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The art of pavement preservation

The art of pavement preservation

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    When properly used to improve surface friction and prevent water penetration, agencies report chip sealing allows them to maintain the most square yards of pavement per dollar spent. Photos: International Slurry Surfacing Association

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    By consistently devoting budgetary dollars to pavement preservation treatments, such as micro surfacing, agencies can maintain four to five times more lane-miles than if they only focus on rehabilitation.

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    The International Slurry Surfacing Association (ISSA) has applied a hypothetical cost scenario to the Pavement Condition Index chart developed by the Army Corps of Engineers. In this example, a road that receives three preservation treatments over a 25-year period at $2/square yard will remain in good condition for a total cost of $6/square yard.If the road is left untreated for 11 years and pavement preservation is used as reactive maintenance to preserve the pavement, the cost will be approximately $4/square yard. Waiting this long to apply a treatment generally leads to a deteriorated road-base structure, so the reactive maintenance treatment will only last about four years, when it will require yet another treatment or rehabilitation. In comparison, if nothing is done for 12 or more years, a mill-and-fill (mill and overlay) or full rehabilitation will be required at a cost upwards of $12 to $16/square yard.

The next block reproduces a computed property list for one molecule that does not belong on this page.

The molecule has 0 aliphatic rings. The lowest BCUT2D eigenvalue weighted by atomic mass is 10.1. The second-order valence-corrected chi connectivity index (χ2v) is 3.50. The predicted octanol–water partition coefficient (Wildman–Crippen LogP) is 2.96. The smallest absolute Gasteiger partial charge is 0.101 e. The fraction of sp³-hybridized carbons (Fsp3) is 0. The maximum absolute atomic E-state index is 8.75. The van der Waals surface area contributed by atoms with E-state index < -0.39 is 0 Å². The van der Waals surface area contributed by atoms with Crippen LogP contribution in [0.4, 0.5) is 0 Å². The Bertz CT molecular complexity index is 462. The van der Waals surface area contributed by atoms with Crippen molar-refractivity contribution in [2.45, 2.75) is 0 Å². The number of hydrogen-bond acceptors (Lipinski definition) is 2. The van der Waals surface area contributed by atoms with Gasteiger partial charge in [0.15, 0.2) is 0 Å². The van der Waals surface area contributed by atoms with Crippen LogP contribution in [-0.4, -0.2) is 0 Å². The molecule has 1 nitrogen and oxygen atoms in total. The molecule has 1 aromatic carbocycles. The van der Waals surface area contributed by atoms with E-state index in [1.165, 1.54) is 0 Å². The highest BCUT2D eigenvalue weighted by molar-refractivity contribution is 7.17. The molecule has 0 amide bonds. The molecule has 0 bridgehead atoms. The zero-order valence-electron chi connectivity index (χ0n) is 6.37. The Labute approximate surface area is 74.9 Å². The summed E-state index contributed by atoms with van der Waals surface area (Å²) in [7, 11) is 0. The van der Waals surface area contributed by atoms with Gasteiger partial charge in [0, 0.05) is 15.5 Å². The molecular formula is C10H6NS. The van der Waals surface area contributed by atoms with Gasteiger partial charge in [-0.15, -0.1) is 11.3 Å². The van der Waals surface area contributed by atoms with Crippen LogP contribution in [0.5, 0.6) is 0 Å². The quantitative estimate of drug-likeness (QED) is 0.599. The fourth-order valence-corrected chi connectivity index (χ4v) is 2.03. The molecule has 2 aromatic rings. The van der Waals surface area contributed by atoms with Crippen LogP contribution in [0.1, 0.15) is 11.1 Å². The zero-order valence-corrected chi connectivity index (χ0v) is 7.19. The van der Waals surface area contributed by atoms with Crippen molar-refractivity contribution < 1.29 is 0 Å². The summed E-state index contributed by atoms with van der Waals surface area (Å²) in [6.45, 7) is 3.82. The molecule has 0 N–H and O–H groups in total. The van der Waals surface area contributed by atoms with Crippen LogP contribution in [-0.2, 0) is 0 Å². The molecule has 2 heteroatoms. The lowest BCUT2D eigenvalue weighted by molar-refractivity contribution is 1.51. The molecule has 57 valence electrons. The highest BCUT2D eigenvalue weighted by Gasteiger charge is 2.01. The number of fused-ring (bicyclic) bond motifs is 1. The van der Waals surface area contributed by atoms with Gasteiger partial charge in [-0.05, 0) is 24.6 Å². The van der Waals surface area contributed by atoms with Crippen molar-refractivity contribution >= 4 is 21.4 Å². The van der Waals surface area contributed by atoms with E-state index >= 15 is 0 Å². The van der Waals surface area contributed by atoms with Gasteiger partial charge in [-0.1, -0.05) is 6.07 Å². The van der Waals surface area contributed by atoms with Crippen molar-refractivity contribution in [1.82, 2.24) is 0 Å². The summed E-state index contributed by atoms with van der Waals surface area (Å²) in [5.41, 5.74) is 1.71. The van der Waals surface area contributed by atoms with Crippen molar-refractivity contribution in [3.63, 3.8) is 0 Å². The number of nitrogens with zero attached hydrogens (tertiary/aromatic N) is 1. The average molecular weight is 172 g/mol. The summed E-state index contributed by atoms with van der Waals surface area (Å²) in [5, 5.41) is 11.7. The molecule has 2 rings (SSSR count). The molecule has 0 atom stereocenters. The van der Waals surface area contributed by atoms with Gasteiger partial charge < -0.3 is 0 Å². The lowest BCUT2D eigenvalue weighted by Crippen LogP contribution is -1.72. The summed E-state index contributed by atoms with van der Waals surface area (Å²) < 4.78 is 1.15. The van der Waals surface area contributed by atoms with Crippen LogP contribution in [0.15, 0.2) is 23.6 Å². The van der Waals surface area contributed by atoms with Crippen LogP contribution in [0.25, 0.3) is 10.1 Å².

According to Matt Laipple, PE, civil engineer with the public works department in Overland Park, Kan., his young community is lucky. City officials and staff have always understood that pavement preservation is necessary to keep road quality high and life-cycle costs low, and have been using pavement preservation techniques for the past 50 years.

“Many communities use mill-and-overlay — removing the top 2 inches of asphalt — on a 10- to 15-year cycle to provide a new wearing surface on asphalt pavement,” he says. “We can preserve nearly five times more lane-miles of pavement with micro surfacing or chip seal for the same cost. Other maintenance treatments may extend that figure further.”

Laipple says the goal of using pavement preservation techniques rather than wholesale mill and overlay (or mill-and-fill) is to keep the pavement's life-cycle cost low while maintaining serviceability and user satisfaction. Without some form of preventive maintenance program, it's not uncommon for an asphalt pavement to need complete reconstruction after 20 to 30 years.

While a regular mill-and-fill program will extend pavement life just as well as a preventive maintenance program, the life-cycle cost between the two approaches is dramatically different. Using recent local pricing and discounting future activity costs to present value with a 4% discount rate, the difference is $400,000 to $500,000 per mile of two-lane street over a 50-year period. That may not seem like a lot over 50 years, but multiply it by the number of miles in an agency's street network, and it adds up to serious dollars,” Laipple adds.